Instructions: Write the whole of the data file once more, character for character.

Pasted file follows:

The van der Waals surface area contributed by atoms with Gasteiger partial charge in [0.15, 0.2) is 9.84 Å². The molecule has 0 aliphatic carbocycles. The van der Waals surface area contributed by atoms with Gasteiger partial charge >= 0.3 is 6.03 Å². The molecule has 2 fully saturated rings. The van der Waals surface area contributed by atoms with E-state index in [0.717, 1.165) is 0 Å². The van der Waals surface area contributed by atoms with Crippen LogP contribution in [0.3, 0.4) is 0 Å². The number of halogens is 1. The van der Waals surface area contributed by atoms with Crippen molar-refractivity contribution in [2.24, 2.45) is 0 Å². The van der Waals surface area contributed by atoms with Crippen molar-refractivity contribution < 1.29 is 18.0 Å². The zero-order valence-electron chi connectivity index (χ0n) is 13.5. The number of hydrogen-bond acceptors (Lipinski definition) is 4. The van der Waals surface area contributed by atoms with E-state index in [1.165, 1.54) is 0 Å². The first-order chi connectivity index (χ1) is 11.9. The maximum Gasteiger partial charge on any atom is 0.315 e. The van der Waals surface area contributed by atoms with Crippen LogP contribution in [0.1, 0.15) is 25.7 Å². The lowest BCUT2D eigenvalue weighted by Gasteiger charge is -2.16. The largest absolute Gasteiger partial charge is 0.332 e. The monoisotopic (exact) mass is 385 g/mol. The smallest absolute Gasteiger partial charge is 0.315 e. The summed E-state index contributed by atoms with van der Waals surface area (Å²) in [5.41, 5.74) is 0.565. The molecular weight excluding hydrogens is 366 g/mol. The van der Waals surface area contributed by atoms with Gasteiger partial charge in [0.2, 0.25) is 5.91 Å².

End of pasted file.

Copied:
The van der Waals surface area contributed by atoms with Gasteiger partial charge in [0.15, 0.2) is 9.84 Å². The molecule has 0 aliphatic carbocycles. The van der Waals surface area contributed by atoms with Gasteiger partial charge >= 0.3 is 6.03 Å². The molecule has 2 fully saturated rings. The van der Waals surface area contributed by atoms with E-state index in [0.717, 1.165) is 0 Å². The van der Waals surface area contributed by atoms with Crippen LogP contribution in [0.3, 0.4) is 0 Å². The number of halogens is 1. The van der Waals surface area contributed by atoms with Crippen molar-refractivity contribution in [2.24, 2.45) is 0 Å². The van der Waals surface area contributed by atoms with Crippen molar-refractivity contribution < 1.29 is 18.0 Å². The zero-order valence-electron chi connectivity index (χ0n) is 13.5. The number of hydrogen-bond acceptors (Lipinski definition) is 4. The van der Waals surface area contributed by atoms with E-state index in [1.165, 1.54) is 0 Å². The first-order chi connectivity index (χ1) is 11.9. The maximum Gasteiger partial charge on any atom is 0.315 e. The van der Waals surface area contributed by atoms with Crippen LogP contribution in [0.1, 0.15) is 25.7 Å². The lowest BCUT2D eigenvalue weighted by Gasteiger charge is -2.16. The largest absolute Gasteiger partial charge is 0.332 e. The monoisotopic (exact) mass is 385 g/mol. The smallest absolute Gasteiger partial charge is 0.315 e. The summed E-state index contributed by atoms with van der Waals surface area (Å²) in [5.41, 5.74) is 0.565. The molecular weight excluding hydrogens is 366 g/mol. The van der Waals surface area contributed by atoms with Gasteiger partial charge in [0.2, 0.25) is 5.91 Å².